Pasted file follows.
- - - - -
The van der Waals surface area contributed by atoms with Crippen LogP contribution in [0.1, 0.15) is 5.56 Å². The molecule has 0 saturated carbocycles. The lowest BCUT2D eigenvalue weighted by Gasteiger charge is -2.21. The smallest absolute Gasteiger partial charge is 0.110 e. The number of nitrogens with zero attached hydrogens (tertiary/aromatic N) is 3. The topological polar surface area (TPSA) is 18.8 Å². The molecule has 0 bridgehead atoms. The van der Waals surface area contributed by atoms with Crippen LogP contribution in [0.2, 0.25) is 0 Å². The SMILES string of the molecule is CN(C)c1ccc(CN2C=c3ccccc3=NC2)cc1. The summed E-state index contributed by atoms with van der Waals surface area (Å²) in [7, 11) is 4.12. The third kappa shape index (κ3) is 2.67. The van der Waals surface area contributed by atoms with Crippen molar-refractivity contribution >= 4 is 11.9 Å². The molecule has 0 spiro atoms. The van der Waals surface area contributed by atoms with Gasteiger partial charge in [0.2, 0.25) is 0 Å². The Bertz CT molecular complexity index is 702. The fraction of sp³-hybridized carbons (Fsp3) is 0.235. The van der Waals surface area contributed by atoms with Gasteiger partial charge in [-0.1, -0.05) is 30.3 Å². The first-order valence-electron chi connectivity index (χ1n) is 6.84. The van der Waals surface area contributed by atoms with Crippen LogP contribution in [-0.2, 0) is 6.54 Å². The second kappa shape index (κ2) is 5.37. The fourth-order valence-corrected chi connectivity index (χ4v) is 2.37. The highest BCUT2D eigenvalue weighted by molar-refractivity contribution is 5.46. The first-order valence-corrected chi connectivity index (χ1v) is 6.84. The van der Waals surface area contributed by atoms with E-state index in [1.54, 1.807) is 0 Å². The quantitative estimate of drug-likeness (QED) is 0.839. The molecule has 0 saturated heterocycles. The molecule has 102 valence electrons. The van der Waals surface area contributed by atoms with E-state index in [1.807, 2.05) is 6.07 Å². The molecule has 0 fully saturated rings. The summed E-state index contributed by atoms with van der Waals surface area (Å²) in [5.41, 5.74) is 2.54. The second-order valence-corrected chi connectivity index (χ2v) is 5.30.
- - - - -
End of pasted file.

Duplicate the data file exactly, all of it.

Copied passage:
The van der Waals surface area contributed by atoms with Crippen LogP contribution in [0.1, 0.15) is 5.56 Å². The molecule has 0 saturated carbocycles. The lowest BCUT2D eigenvalue weighted by Gasteiger charge is -2.21. The smallest absolute Gasteiger partial charge is 0.110 e. The number of nitrogens with zero attached hydrogens (tertiary/aromatic N) is 3. The topological polar surface area (TPSA) is 18.8 Å². The molecule has 0 bridgehead atoms. The van der Waals surface area contributed by atoms with Crippen LogP contribution in [0.2, 0.25) is 0 Å². The SMILES string of the molecule is CN(C)c1ccc(CN2C=c3ccccc3=NC2)cc1. The summed E-state index contributed by atoms with van der Waals surface area (Å²) in [7, 11) is 4.12. The third kappa shape index (κ3) is 2.67. The van der Waals surface area contributed by atoms with Crippen molar-refractivity contribution >= 4 is 11.9 Å². The molecule has 0 spiro atoms. The van der Waals surface area contributed by atoms with Gasteiger partial charge in [0.2, 0.25) is 0 Å². The Bertz CT molecular complexity index is 702. The fraction of sp³-hybridized carbons (Fsp3) is 0.235. The van der Waals surface area contributed by atoms with Gasteiger partial charge in [-0.1, -0.05) is 30.3 Å². The first-order valence-electron chi connectivity index (χ1n) is 6.84. The van der Waals surface area contributed by atoms with Crippen LogP contribution in [-0.2, 0) is 6.54 Å². The second kappa shape index (κ2) is 5.37. The fourth-order valence-corrected chi connectivity index (χ4v) is 2.37. The highest BCUT2D eigenvalue weighted by molar-refractivity contribution is 5.46. The first-order valence-corrected chi connectivity index (χ1v) is 6.84. The van der Waals surface area contributed by atoms with E-state index in [1.54, 1.807) is 0 Å². The quantitative estimate of drug-likeness (QED) is 0.839. The molecule has 0 saturated heterocycles. The molecule has 102 valence electrons. The van der Waals surface area contributed by atoms with E-state index in [1.807, 2.05) is 6.07 Å². The molecule has 0 fully saturated rings. The summed E-state index contributed by atoms with van der Waals surface area (Å²) in [5.41, 5.74) is 2.54. The second-order valence-corrected chi connectivity index (χ2v) is 5.30.